Assuming this specimen exhibits the other diagnostic markers of RPM#28 (and it appears the diagnostic die scratch from the tail of the 5 is present) I believe this specimen proves that the alleged misplaced mint mark at the edge of and into the lapel is not the result of a misplaced mint mark and is misdiagnosed as such.
It's mechanically impossible to punch any character (with a rigid punch) across the edge of any device and field and have the result be consistent in width across the field, on the edge of the transition of the field and device (root of the transition on the coin) and into the device. Simply can't be done.
Further if the punch were level to the field when struck, and struck hard enough to transfer the impression all the way into the device the result of the punch in the field would be exponentially deeper and fatter and would taper down as it enters the device.
Lastly, in the image provided, it appears that if anything the anomaly in the highest part of the effected devise is slightly wider than it is in the field. If this is in fact the case on the coin it further supports the impossibility of having been created by a rigid punch. Even if the die had been polished so aggressively at some point in time as to minimize the re-punching result in the field the transition to the device would be heavily tapered.
I lean towards this being the result of something (a piece of wire maybe) being struck at some point and scarring the die.
Beyond being a great find I feel this specimen is a very important and educational find.
This is positively not RPM#6. The mint mark is in the wrong location.
Going by the images posted:
In my opinion this is MD. The common "at a glance" tell-tale is circled in this edited copy of your posted image. I expect with a bit of research about MD while focusing on this feature of your coin will prove educational. Hope this helps!
Great to hear from you! How are you? Hope all is well with you and yours.
If I may lend a bit of unsolicited advice: You appear very passionate and eager. You need absolutely nothing else to succeed in numismatic knowledge. Just always remember, nobody is ever always right and nobody is ever always wrong.
Take your time, learn slow and learn facts, not opinions. In no time you'll be answering questions!
I'd guess most here would agree that it's really great to see your passion and interest in acquiring knowledge. It's like the passion coop exhibits! The hobby needs as much of that as it can get!
Great find, congrats! That's not crud or glue or any foreign matter. The individuals that posted it's a retained cud are correct.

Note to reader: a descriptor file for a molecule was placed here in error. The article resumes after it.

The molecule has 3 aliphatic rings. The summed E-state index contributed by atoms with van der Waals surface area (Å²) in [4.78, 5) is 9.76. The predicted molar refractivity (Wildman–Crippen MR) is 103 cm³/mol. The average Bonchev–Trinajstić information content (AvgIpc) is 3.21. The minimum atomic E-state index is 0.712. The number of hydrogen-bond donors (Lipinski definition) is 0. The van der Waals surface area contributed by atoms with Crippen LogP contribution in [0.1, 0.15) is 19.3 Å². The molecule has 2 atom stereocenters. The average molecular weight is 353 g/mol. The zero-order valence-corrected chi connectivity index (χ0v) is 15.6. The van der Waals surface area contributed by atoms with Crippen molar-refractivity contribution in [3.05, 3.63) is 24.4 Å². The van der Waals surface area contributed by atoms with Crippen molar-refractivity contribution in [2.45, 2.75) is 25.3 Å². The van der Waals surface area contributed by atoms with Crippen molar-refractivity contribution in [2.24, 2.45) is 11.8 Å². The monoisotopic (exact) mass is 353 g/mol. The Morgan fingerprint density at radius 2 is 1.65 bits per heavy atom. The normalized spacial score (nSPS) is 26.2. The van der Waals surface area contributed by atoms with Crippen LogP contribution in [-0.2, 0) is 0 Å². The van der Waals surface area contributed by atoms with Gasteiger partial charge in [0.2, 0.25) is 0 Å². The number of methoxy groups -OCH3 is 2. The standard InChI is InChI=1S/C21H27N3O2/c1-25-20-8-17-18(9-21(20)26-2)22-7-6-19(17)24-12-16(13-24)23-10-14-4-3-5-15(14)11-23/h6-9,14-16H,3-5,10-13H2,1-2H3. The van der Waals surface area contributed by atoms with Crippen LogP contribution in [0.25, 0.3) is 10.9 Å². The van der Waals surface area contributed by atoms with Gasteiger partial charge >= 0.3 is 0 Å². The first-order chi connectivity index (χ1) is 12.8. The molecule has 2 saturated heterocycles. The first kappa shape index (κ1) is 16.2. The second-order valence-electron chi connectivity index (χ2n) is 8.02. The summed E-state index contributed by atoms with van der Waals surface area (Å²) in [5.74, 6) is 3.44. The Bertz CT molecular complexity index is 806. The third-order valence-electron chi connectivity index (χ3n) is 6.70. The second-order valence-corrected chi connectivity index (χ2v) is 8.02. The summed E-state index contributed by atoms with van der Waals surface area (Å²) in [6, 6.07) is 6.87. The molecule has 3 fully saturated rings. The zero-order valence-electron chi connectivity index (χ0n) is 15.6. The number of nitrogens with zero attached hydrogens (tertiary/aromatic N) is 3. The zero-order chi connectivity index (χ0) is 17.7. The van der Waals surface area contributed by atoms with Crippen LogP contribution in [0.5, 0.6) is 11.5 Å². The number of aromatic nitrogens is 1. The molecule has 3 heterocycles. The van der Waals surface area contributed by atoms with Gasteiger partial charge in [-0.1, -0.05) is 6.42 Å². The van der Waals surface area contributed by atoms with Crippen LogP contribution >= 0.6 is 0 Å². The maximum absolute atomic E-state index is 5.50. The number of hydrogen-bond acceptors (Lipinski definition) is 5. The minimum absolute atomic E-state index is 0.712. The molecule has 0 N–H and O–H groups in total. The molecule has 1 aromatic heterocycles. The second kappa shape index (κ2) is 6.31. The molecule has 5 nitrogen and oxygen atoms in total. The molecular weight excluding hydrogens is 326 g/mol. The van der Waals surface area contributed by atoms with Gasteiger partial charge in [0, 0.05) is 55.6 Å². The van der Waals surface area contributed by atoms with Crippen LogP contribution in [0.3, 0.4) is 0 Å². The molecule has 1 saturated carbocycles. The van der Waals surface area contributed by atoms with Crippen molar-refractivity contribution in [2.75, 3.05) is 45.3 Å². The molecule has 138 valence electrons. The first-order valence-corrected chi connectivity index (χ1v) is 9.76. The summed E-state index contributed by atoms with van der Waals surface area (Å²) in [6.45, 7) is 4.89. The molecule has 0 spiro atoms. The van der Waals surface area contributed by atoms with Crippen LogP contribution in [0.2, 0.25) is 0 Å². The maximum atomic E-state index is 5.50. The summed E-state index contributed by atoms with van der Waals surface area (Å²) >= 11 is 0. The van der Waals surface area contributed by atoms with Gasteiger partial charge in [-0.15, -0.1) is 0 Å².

Also, just FYI it's not that "AMERICA" is flattened out. The lack of "AMERICA" is because there's no metal available to flow into that part of the die because the metal is used filling the break in the obverse die. You may already know this but if not, maybe it helps!
Question please: I've seen you post several times that (seemingly) you believe that extra thickness on devices is a required identification for coins struck by a doubled die. Would you please educate me on why you believe this to be true?
Thank you for your anticipated time, effort and education.
I have a question for coop: I've seen you post at times, as here, that enlarged devices are (seemingly) a necessary identification for a doubled die. If so would you please enlighten me as to why you believe this to be true? Thank you!
Petespockets55: Definitely a doubled die, nice find! I have a couple of the same variety. Mild but still nice. You have a great eye!
Thank you to everyone for the kind words. I can't express the value these nice comments have to us. It's what makes the hard work rewarding.
Adam E.: We're thrilled you love the coin. We expected you would. We did too...which is why we owned it for many years!
Yes, we love to make money just as anyone does. The difference between us and many is we feel money should always be the byproduct of a job well done....and no job is well done unless the customer is satisfied! We value the pride of integrity far above the acquisition of a paper dollar.
More than hoping collectors will buy from our site we hope they'll simply visit now and then and find enjoyment in it. We work very hard to make it a fun place to visit with nice (accurate) images and video of coins. We strive to build mutually beneficial relationships, not piles of cash. Wealth comes in many forms.
We genuinely appreciate the opportunity we've been afforded to be a part of this great forum. It's so refreshing to be sharing with true collectors.
Back in 1985 I opened my first metal fabrication shop. Back then companies and salesmen worked to "earn" business. I remember a (I think) Pexto salesman coming by to demonstrate and pitch a bench-top slitting machine. I remember one of his demonstrations was setting the slitters narrow and running pennies through it. The resulting shards looked very similar to what you posted here.